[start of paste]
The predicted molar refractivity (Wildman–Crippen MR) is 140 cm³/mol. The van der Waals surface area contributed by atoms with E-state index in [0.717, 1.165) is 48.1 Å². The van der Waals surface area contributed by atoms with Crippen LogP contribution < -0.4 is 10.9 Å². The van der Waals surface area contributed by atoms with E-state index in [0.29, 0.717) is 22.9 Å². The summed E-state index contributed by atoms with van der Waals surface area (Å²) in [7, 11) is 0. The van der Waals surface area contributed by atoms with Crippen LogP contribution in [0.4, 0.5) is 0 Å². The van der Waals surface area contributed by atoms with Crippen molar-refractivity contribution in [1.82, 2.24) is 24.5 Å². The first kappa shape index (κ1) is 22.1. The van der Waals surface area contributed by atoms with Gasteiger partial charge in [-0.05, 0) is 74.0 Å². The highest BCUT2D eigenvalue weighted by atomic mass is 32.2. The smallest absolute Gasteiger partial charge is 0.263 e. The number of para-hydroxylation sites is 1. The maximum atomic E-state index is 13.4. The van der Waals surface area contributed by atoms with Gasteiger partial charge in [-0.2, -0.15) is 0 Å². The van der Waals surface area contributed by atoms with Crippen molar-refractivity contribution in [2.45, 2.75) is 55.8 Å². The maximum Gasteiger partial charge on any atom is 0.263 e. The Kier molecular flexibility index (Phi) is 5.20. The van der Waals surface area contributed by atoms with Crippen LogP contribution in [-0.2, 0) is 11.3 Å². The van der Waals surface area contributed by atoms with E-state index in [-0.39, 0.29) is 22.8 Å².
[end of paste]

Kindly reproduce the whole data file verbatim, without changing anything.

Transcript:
The predicted molar refractivity (Wildman–Crippen MR) is 140 cm³/mol. The van der Waals surface area contributed by atoms with E-state index in [0.717, 1.165) is 48.1 Å². The van der Waals surface area contributed by atoms with Crippen LogP contribution < -0.4 is 10.9 Å². The van der Waals surface area contributed by atoms with E-state index in [0.29, 0.717) is 22.9 Å². The summed E-state index contributed by atoms with van der Waals surface area (Å²) in [7, 11) is 0. The van der Waals surface area contributed by atoms with Crippen LogP contribution in [0.4, 0.5) is 0 Å². The van der Waals surface area contributed by atoms with Crippen molar-refractivity contribution in [1.82, 2.24) is 24.5 Å². The first kappa shape index (κ1) is 22.1. The van der Waals surface area contributed by atoms with Gasteiger partial charge in [-0.05, 0) is 74.0 Å². The highest BCUT2D eigenvalue weighted by atomic mass is 32.2. The smallest absolute Gasteiger partial charge is 0.263 e. The number of para-hydroxylation sites is 1. The maximum atomic E-state index is 13.4. The van der Waals surface area contributed by atoms with Gasteiger partial charge in [-0.2, -0.15) is 0 Å². The van der Waals surface area contributed by atoms with Crippen molar-refractivity contribution in [2.45, 2.75) is 55.8 Å². The maximum Gasteiger partial charge on any atom is 0.263 e. The Kier molecular flexibility index (Phi) is 5.20. The van der Waals surface area contributed by atoms with Crippen LogP contribution in [-0.2, 0) is 11.3 Å². The van der Waals surface area contributed by atoms with E-state index in [-0.39, 0.29) is 22.8 Å².